Tracy: I had a lot of fun doing it. Not sure if I'll do it every month as it is quite time consuming.

Marg: Have a go. It's taken me a long while to buck up the courage but once I got going it was fine. I looked at what other people had done first too.

Kay said...

You did a good job with this event, Cath! I haven't done one for quite a while, but I found that not 'overthinking' it was better for me. Which is why most of mine were packed with mystery or suspense books. I need to take a look at what the February one will begin with and maybe I'll plan for that.

Yvonne@fiction-books said...

Hi Cath,

What an excellent series of connections you made between your books, you are definitely obsessive about things when you accept a challenge, and I thought I was bad!

Until I did a double take on the post, I didn't realise this was a monthly challenge, that makes it even more impressive! If circumstances change over the coming months, I might consider stopping by and taking part myself one month, as this is a challenge I quite fancy - a bit like a chain letter with books!

Do you plane to read any of the books you feature, or are they destined to return to the depths of your TBR pile? :)

Yvonne
xx

Margaret @ BooksPlease said...

I love this meme - so I'm glad you're doing it too. I'd completely forgotten about Daisy Dalrymple when I made my chain - an excellent choice! Those railway themed books sound good too.

Cath said...

Kay: Thanks. I didn't overthink it either, partly because I don't read literary books so couldn't do the analysis of characters or plot type of comparisons. Mine are mostly crime yarns or travel writing, my favourite reading fodder.

Yvonne: There seems to be quite a few fun memes around at the moment. I have another one in my drafts folder to post in a day or two.

Yes, it's a monthly meme but I think it's one you can do occasionally as the mood strikes though I know some bloggers do it every month. I fancy it's an idea to start a draft post as soon as the last one is done as the host always gives the next book. .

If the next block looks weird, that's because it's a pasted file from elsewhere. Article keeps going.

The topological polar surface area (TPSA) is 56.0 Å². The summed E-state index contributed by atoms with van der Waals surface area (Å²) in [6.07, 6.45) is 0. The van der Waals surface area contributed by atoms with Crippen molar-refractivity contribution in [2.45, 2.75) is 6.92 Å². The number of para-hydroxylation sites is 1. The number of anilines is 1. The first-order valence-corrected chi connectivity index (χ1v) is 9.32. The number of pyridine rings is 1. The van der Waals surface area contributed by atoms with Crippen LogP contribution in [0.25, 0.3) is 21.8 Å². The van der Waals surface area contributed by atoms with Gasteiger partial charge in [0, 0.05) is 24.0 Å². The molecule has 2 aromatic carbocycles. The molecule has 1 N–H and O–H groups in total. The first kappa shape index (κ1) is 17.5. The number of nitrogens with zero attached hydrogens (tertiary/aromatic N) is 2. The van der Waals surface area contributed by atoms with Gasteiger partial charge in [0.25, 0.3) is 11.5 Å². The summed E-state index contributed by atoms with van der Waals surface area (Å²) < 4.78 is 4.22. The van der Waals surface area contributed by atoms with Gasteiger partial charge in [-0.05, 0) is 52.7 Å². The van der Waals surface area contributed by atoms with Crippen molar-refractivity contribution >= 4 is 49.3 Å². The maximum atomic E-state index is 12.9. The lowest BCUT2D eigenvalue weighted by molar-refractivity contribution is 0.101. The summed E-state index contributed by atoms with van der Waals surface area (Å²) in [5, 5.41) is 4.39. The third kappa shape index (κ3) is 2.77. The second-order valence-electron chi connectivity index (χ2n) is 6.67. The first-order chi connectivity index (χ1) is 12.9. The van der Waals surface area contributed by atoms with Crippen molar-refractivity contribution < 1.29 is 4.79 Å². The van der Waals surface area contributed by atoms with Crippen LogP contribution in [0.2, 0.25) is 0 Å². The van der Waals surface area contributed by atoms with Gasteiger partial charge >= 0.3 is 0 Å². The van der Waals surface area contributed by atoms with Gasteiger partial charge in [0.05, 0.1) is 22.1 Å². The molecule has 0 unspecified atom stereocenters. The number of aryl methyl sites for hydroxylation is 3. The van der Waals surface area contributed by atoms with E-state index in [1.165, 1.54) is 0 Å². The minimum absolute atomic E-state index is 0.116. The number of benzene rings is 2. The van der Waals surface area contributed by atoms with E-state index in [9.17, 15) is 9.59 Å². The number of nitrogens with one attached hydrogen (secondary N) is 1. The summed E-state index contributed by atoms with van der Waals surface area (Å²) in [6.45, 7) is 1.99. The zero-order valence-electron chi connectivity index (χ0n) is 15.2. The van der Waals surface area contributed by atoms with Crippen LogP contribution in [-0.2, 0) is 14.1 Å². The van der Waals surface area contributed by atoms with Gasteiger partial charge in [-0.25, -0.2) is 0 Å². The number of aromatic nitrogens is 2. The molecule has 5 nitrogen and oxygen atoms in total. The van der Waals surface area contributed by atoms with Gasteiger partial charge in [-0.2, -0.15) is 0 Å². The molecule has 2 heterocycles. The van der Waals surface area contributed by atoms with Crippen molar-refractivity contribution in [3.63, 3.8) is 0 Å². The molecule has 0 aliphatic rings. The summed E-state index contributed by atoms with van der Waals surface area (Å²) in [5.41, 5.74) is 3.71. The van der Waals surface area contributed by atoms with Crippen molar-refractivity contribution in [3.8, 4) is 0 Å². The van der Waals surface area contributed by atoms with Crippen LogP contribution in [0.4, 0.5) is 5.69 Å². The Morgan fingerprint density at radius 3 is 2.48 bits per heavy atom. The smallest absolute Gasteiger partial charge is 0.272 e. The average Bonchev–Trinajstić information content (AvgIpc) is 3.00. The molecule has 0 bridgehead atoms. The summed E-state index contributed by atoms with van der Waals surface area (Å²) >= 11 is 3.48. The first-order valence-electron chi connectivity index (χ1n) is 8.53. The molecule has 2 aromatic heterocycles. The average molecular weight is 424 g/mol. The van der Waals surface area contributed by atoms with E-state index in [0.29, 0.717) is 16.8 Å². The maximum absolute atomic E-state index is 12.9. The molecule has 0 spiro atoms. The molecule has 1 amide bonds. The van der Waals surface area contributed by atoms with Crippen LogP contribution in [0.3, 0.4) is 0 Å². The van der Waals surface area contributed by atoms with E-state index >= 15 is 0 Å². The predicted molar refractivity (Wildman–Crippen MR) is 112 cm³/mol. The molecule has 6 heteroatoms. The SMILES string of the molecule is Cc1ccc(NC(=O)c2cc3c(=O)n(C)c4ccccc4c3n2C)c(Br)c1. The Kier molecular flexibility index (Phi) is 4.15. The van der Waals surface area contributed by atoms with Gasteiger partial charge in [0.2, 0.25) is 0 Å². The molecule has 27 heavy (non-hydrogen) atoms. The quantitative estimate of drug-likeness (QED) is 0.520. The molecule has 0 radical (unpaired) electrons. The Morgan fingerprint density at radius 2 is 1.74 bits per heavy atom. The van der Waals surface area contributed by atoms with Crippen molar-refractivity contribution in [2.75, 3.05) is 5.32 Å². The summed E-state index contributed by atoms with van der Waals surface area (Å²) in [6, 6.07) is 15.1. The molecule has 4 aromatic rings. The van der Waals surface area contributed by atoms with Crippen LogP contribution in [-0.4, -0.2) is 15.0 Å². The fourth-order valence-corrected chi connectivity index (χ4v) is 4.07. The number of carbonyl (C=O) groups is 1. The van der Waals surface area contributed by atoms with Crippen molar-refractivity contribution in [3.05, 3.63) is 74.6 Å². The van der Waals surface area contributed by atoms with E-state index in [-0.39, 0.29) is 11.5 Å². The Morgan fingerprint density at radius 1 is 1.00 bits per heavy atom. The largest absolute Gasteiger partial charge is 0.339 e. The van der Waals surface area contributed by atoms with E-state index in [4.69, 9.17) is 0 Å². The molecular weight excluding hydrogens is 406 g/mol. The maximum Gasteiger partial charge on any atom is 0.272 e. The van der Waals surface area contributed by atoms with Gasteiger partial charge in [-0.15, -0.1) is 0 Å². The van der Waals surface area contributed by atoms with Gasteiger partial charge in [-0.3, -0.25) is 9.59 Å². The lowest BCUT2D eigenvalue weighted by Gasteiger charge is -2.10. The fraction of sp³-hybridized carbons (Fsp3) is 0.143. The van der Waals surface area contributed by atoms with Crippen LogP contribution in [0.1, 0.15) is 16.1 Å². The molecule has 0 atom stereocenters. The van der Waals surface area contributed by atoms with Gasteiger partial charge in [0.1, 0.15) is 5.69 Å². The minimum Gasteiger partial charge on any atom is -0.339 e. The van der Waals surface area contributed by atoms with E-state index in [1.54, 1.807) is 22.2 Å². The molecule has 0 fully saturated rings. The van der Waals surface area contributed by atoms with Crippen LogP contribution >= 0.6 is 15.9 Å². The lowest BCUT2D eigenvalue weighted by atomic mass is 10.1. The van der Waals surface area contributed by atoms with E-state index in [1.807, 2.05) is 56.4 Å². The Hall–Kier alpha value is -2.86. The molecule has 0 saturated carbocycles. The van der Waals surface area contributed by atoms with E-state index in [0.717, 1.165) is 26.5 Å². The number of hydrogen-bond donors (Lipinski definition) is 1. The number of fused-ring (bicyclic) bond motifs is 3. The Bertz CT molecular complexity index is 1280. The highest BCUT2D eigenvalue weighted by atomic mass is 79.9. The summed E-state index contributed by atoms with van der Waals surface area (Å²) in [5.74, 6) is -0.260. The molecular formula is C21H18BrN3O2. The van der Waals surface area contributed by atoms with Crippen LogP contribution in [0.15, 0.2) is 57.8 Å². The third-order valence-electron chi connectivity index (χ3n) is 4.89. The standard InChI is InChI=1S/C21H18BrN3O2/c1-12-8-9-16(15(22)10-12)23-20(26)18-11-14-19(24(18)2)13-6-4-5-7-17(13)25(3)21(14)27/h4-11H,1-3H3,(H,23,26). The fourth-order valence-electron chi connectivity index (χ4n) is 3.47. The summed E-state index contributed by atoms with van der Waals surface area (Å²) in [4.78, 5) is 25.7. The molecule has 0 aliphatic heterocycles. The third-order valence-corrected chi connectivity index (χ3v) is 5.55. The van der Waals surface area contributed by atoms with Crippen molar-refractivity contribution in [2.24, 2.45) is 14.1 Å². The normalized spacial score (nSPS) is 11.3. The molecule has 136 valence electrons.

I have actually read all but two of the books. I haven't read the host's start-off book (and probably won't) or Station to Station by James Atlee.

Margaret: I've been threatening to have a go for yonks so as it was the start of a new year I thought, 'It's now or never'. Not sure how I got from pop groups to railways but there you go, all things are possible. LOL

Sam Sattler said...

Very cleverly done, Cath. I might try that one sometime because it looks like fun.

I'm curious about the book about the man who walked the route of the Tube system. I can't even imagine how he managed to do that.

That made me think about those long-abandoned stations on the London Tube that were just closed up and left as they were all those years ago...posters on the wall, etc. I always wondered where they were and whether or not anyone ever visited them.

Cath said...

Thanks, Sam. It really was so much fun.

Walk the Line was an excellent read. If memory serves he did it over a year or so and it was quite the arduous undertaking.

Isn't the idea of abandoned undergroud stations fascinating? I've seen a few on documentaries and I have a feeling there's a book about them. Also seem to recall a recent ghost story set in one... I'll check... yes, it's called The Eighth Lamp by Roy Vickers and is in a collection called, Blood on the Tracks, edited by Martin Edwards. (At least I 'think' it was an abandoned station.)

Sam Sattler said...

Thanks. I'm going to see if I can find that short story collection.

Cath said...

Sam: Now of course I'm wondering if it was actually an abandoned station or just a creepy one. Regardless, the collection is a good one.

Literary Feline said...

I haven't read any books on your chain, Cath, but all of them sound like books I would like. I really like the direction you went with your chain and the connections you made!

Cath said...

Literary Feline: Thank you. I had such a lot of fun doing it.

Marg said...

I ended up having a go!! It was actually not as hard as I thought it would be!

Cath said...

Marg: And what a good job you did too. I hope you'll do it next month as well. :-)